Several different bandwidth selection methods are available in PROC KDE in the univariate case. Following the recommendations of Jones, Marron, and Sheather (1996), the default method follows a plug-in formula of Sheather and Jones.

This method solves the fixed-point equation

where .

PROC KDE solves this equation by first evaluating it on a grid of values spaced equally on a log scale. The largest two values from this grid that bound a solution are then used as starting values for a bisection algorithm.

The simple normal reference rule works by assuming is Gaussian in the preceding fixed-point equation. This results in

where is the sample standard deviation.

Alternatively, the bandwidth can be computed using the interquartile range, Q:

Silverman’s rule of thumb (Silverman 1986, Section 3.4.2) is computed as

The oversmoothed bandwidth is computed as

When you specify a WEIGHT variable, PROC KDE uses weighted versions of , , and in the preceding expressions. The weighted quartiles are computed as weighted order statistics, and the weighted variance takes the form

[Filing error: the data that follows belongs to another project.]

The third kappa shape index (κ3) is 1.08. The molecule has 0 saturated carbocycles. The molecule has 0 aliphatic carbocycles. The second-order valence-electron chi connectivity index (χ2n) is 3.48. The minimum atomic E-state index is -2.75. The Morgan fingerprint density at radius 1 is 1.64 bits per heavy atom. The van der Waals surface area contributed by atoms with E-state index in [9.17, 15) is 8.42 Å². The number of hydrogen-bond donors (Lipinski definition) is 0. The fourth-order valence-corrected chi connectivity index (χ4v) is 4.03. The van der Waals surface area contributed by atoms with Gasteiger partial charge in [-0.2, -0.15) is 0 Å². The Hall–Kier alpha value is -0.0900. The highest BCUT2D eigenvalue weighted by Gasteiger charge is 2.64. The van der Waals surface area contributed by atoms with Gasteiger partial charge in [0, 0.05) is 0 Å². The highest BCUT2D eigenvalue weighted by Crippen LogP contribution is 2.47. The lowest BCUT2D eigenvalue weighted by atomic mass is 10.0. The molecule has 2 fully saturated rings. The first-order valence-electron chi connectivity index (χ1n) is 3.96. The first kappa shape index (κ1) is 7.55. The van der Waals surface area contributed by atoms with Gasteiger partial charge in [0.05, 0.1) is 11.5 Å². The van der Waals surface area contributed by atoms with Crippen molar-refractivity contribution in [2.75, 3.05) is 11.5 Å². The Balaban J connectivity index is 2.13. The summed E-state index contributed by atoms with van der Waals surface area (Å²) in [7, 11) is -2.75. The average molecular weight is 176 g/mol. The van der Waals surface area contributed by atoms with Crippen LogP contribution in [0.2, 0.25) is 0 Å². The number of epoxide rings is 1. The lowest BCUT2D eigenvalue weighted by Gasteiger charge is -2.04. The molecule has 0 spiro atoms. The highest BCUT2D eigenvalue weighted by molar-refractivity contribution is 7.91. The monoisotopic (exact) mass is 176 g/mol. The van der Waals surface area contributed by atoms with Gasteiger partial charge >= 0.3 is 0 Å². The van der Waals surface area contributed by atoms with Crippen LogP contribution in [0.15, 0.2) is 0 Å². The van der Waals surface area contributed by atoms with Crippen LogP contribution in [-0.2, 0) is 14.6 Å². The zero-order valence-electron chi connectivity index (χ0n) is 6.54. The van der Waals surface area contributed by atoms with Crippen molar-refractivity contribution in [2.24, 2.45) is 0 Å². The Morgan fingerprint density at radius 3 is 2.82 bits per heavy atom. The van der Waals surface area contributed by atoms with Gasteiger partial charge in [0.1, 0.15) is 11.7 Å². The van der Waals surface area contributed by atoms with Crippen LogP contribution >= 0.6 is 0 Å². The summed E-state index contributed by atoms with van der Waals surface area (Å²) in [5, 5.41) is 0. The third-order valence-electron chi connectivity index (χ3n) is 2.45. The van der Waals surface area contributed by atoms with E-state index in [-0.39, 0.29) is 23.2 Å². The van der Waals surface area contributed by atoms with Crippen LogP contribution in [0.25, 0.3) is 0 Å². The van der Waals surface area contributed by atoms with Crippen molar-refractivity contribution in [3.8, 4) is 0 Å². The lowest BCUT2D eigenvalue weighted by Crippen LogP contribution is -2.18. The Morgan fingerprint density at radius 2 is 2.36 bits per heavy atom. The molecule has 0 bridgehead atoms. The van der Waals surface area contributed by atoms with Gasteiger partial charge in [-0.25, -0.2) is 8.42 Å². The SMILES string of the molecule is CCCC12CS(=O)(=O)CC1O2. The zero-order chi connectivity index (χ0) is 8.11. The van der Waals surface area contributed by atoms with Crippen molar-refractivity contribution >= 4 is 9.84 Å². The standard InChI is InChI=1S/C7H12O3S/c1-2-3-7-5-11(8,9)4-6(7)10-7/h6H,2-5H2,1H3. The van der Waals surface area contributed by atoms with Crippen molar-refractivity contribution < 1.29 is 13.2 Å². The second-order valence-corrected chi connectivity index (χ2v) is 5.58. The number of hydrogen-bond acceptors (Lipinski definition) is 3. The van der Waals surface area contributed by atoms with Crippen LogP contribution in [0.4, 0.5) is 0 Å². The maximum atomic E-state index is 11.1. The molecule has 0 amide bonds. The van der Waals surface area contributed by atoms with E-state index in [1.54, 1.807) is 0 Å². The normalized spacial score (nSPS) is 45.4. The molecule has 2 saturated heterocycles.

where is the weighted sample mean.

For the bivariate case, Wand and Jones (1993) note that automatic bandwidth selection is both difficult and computationally expensive. Their study of various ways of specifying a bandwidth matrix also shows that using two bandwidths, one in each coordinate’s direction, is often adequate. PROC KDE enables you to adjust the two bandwidths by specifying a multiplier for the default bandwidths recommended by Bowman and Foster (1993):

Here and are the sample standard deviations of X and Y, respectively. These are the optimal bandwidths for two independent normal variables that have the same variances as X and Y. They are, therefore, conservative in the sense that they tend to oversmooth the surface.

You can specify the BWM= option to adjust the aforementioned bandwidths to provide the appropriate amount of smoothing for your application.